Some of those customers have been down this path before. Construction firm The Weitz Co. was a J.D. Edwards shop when PeopleSoft acquired that software company in early 2003. Notes Mark Federle, CIO of Weitz, which reported revenues of $1 billion in 2004: "We bought [J.D.Edwards's] ERP system—and pretty much everything [the company] sold—in 2001, because it was the only tier-one supplier meeting the needs of a general contractor." When PeopleSoft bought J.D. Edwards, recalls Federle, his first reaction was, "'Oh, no, will they continue to support the product and develop it? Will I be forced to spend money that doesn't make business sense?'"
In the end, Federle's fears were unfounded. "The transition was fairly uneventful," he grants.
Even die-hard PeopleSoft backers seem to be coming around to the acquisition. "My initial thought [about Oracle's tender bid for PeopleSoft] was that this couldn't be happening," recalls Andrew Albarelle, principal executive officer at Remy Corp., a Denver-based IT staffing and executive search firm. "PeopleSoft is such a strong, vibrant company that I was completely against the merger."
That's putting it mildly. Albarelle publicly announced that Remy did not want any part of being an Oracle customer. His anger was further flamed after he read a report indicating Oracle would fire thousands of PeopleSoft employees, triple PeopleSoft maintenance fees, and force PeopleSoft users to migrate to Oracle databases. Albarelle even gave depositions to the Department of Justice as it gathered information for an antitrust lawsuit against Oracle. Explains Albarelle: "PeopleSoft customers are dramatically loyal."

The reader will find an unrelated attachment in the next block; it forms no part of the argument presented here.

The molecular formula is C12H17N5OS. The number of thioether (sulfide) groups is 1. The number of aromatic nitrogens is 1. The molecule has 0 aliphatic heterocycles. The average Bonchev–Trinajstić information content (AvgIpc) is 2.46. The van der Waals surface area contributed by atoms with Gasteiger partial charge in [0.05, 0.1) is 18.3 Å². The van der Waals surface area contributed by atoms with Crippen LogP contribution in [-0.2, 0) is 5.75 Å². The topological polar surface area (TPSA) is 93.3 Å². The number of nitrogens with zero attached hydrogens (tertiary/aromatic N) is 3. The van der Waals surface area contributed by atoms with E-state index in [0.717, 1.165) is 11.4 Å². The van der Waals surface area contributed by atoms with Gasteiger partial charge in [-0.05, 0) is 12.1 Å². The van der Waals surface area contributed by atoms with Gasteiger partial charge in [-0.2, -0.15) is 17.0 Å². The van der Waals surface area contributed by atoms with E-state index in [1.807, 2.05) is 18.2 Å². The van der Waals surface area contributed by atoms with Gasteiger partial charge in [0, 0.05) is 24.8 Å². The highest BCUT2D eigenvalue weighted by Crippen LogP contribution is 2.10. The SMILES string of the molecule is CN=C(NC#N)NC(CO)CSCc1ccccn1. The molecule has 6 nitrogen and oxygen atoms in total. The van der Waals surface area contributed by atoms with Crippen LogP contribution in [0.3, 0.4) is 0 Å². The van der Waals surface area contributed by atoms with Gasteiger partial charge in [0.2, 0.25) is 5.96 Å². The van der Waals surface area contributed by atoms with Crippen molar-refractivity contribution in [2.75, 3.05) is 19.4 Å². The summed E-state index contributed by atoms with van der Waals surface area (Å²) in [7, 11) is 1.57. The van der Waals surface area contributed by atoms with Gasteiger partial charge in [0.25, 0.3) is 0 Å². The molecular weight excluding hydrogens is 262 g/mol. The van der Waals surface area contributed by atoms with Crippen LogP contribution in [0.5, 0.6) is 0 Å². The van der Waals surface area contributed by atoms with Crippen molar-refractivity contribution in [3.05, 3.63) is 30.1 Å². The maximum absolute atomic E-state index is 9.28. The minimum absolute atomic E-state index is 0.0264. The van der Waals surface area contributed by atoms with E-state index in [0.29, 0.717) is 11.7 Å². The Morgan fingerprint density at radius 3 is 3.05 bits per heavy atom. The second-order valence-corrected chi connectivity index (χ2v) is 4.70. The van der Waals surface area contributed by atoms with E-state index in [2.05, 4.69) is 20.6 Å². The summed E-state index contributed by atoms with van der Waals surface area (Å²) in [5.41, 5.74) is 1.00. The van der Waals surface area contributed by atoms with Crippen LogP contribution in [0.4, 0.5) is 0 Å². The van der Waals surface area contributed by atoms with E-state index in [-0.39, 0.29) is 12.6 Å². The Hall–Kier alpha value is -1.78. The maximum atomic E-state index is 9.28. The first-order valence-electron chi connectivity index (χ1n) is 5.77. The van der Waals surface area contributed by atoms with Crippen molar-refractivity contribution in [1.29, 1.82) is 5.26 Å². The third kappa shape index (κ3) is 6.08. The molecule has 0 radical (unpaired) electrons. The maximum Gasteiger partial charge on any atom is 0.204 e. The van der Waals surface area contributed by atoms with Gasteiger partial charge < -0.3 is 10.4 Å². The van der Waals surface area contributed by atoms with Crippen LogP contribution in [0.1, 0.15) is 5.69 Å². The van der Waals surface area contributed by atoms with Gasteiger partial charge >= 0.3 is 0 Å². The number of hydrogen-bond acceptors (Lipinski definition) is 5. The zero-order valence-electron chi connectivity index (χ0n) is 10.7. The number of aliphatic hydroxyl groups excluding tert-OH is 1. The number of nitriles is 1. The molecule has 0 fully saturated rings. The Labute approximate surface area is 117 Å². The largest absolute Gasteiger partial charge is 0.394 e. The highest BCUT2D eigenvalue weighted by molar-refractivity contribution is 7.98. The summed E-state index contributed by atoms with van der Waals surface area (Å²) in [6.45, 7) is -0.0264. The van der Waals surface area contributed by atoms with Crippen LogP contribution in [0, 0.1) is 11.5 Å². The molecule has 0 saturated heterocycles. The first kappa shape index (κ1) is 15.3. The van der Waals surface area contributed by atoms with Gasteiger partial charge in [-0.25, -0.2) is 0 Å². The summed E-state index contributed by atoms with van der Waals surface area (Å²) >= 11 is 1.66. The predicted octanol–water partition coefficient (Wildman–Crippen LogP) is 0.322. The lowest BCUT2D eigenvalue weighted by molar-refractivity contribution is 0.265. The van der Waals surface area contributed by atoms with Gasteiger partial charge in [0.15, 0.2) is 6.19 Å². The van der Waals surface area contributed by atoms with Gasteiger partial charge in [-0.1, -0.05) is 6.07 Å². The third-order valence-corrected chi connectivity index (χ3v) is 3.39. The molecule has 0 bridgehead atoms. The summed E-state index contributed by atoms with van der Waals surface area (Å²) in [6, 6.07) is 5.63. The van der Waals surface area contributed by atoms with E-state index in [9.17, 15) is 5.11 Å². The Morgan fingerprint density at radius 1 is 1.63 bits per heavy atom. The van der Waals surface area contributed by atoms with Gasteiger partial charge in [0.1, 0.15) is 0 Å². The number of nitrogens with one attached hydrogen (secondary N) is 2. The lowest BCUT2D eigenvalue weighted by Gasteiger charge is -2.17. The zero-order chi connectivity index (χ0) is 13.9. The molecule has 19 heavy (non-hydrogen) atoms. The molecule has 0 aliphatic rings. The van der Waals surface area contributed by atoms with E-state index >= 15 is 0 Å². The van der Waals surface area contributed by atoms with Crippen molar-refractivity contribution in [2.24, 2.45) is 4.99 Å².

But following the deal, Albarelle says he got a call from one of Oracle's integration specialists, who told the Remy executive that the company didn't have to change databases and wouldn't be forced to be an Oracle customer. Albarelle adds that his recent system-maintenance bill showed no changes and he continues to deal with the same PeopleSoft sales and management personnel as before.
Of course, if Remy ever decides to jump ship, there's always SAP and Microsoft. Just days after Oracle signed the letter of agreement to acquire PeopleSoft, SAP acquired TomorrowNow, a private software maintenance company founded by former PeopleSoft employees, giving the ERP giant the ability to support and maintain both PeopleSoft and J.D. Edwards applications. Almost simultaneously, Microsoft announced a new migration program predicated on persuading PeopleSoft customers to switch to its ERP and CRM applications. The prospect of losing the lion's share of its hard-earned PeopleSoft customers to rival SAP could leave Oracle with little choice but to substantially sweeten future migration offers. Says 415's Rizzo: "Either Oracle forces a better price when it proposes a switch [to customers] or the exodus will begin."
Russ Banham is a contributing editor at CFO.